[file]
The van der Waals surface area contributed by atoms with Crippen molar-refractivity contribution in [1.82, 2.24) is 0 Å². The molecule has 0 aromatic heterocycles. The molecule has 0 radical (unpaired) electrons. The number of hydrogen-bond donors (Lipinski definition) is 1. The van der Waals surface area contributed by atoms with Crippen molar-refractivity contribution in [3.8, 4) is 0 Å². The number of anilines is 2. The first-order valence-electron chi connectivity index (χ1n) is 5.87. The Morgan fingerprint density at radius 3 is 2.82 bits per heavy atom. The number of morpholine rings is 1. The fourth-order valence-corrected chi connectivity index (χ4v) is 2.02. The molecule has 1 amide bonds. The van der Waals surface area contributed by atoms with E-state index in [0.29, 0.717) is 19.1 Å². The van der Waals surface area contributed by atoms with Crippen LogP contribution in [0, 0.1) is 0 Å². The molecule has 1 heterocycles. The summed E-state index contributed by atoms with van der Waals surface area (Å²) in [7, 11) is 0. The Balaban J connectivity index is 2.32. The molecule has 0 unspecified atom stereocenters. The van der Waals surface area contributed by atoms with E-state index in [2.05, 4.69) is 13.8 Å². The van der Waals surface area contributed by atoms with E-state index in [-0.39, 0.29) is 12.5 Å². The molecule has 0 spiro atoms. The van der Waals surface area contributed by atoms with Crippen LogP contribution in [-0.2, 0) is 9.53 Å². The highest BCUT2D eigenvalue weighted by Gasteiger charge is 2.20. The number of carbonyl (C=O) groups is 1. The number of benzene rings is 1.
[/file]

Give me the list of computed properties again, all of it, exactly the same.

The van der Waals surface area contributed by atoms with Crippen molar-refractivity contribution in [1.82, 2.24) is 0 Å². The molecule has 0 aromatic heterocycles. The molecule has 0 radical (unpaired) electrons. The number of hydrogen-bond donors (Lipinski definition) is 1. The van der Waals surface area contributed by atoms with Crippen molar-refractivity contribution in [3.8, 4) is 0 Å². The number of anilines is 2. The first-order valence-electron chi connectivity index (χ1n) is 5.87. The Morgan fingerprint density at radius 3 is 2.82 bits per heavy atom. The number of morpholine rings is 1. The fourth-order valence-corrected chi connectivity index (χ4v) is 2.02. The molecule has 1 amide bonds. The van der Waals surface area contributed by atoms with E-state index in [0.29, 0.717) is 19.1 Å². The van der Waals surface area contributed by atoms with Crippen LogP contribution in [0, 0.1) is 0 Å². The molecule has 1 heterocycles. The summed E-state index contributed by atoms with van der Waals surface area (Å²) in [7, 11) is 0. The Balaban J connectivity index is 2.32. The molecule has 0 unspecified atom stereocenters. The van der Waals surface area contributed by atoms with E-state index in [2.05, 4.69) is 13.8 Å². The van der Waals surface area contributed by atoms with E-state index in [-0.39, 0.29) is 12.5 Å². The molecule has 0 spiro atoms. The van der Waals surface area contributed by atoms with Crippen LogP contribution in [-0.2, 0) is 9.53 Å². The highest BCUT2D eigenvalue weighted by Gasteiger charge is 2.20. The number of carbonyl (C=O) groups is 1. The number of benzene rings is 1.